The Second IHR seminar I attended this academic year was Erica Buchberger from Oxford on “Romans in a Frankish world: Gregory of Tours, Venantius Fortunatus and ethnic identity”. This started with the question of why Gregory of Tours, our most extensive source for the sixth century doesn’t refer to ‘Romans’ as living in sixth century Gaul. It’s sometimes been suggested that this was either because there weren’t any Gallo-Romans anymore, or (as Helmut Reimitz suggests) that Gregory chose not to mention that particular ethnic identity because it undermined his Christian vision of unity and community.
Erica argued instead that Gregory was writing for a local audience and with a default that those mentioned were Romans. What he used therefore was more locally significant markers, referring to people as of senatorial family and sometimes giving the names of their fathers. While Gregory isn’t consistent on giving details on ethnicity, he is on social networks: the trio of social rank, family and city are the standard way of identifying someone. When an abbot asked St Gallus his name, birth and homeland, for example, he got told his father’s status and city.
Venantius Fortunatus’ uses of ethnic identifiers is more varied: he doesn’t use them in his hagiographical texts, but he does in his poetry. Erica argued that this was because contrasts of Romans and barbarians were expected in panegyric: indeed one woman (Vilatheuda?) was described by Fortunatus as “Roman by effort, barbarian by nature”. Erica concluded that both Gregory and Fortunatus were using Roman models of identity that focused on mainly local classifiers and that they described the world as their ancestors had done, despite all the changes that occurred.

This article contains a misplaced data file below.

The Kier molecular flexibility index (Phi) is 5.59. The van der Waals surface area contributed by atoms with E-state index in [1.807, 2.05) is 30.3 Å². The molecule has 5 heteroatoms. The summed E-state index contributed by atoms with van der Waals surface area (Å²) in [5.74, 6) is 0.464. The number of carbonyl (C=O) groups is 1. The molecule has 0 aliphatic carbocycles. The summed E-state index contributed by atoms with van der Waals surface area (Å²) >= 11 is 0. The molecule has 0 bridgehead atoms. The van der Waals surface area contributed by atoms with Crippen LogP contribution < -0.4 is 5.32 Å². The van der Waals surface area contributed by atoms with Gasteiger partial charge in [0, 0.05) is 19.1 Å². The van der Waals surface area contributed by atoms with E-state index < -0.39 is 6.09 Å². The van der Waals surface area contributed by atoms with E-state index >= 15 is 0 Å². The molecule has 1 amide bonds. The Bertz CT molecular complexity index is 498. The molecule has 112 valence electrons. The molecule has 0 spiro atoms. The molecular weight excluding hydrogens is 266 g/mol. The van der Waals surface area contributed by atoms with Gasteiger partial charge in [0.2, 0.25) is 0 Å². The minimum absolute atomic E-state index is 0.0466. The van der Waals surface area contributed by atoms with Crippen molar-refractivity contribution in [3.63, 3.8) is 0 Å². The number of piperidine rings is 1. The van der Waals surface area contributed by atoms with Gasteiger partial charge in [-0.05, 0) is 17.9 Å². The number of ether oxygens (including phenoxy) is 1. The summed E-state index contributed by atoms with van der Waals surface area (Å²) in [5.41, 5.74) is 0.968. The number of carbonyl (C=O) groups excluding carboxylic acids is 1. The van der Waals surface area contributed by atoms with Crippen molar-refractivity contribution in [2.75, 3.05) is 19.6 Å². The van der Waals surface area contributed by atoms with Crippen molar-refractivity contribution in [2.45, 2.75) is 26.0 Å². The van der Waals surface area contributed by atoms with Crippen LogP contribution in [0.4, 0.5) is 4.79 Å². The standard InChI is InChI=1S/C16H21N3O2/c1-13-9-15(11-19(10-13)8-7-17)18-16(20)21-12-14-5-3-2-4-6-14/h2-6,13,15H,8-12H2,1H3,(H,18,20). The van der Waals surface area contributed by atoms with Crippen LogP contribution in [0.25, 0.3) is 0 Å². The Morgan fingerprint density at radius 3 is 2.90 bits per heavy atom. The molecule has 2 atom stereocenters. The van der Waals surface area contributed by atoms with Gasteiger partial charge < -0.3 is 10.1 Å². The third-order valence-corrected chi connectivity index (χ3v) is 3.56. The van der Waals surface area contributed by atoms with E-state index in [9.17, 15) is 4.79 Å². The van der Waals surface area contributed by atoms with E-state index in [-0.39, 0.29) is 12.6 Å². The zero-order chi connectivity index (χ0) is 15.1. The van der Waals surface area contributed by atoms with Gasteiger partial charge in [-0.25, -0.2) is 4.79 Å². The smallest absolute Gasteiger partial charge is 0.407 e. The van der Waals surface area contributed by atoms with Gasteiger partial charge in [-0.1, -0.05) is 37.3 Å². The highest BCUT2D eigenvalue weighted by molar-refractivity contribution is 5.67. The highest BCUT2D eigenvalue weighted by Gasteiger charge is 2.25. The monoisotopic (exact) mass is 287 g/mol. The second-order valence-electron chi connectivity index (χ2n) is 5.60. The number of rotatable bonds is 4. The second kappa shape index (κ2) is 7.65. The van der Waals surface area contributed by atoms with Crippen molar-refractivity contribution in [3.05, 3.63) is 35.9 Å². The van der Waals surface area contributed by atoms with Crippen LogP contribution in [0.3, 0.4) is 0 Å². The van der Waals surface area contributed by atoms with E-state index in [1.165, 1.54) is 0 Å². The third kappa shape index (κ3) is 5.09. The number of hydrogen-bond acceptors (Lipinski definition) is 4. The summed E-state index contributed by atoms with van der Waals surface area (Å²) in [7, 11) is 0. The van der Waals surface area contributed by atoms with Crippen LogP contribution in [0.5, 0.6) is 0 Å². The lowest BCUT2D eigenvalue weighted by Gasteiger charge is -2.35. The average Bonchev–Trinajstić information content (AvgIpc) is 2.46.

Erica’s paper was a useful reminder that our ideas of “ethnic” identity can get too hung-up with one particular level of identity, that of “a people”, and ignore other possible foci. Maybe it’s because I’m a rustica myself (coming from a Sussex hamlet so small that only Chris Lewis has ever heard of it), that I tend to underestimate the importance of civic identities. It would be interesting to see to what extent such identities could be found, if we look hard enough, in other texts from the seventh century onwards.
(As for the B-word of the title, this arises from a comment in the discussion afterwards by Peter Heather: in the fourth-century, the Romans regarded calling someone a barbarian as very rude – the equivalent, Peter reckoned, to “nigger” or “wog”).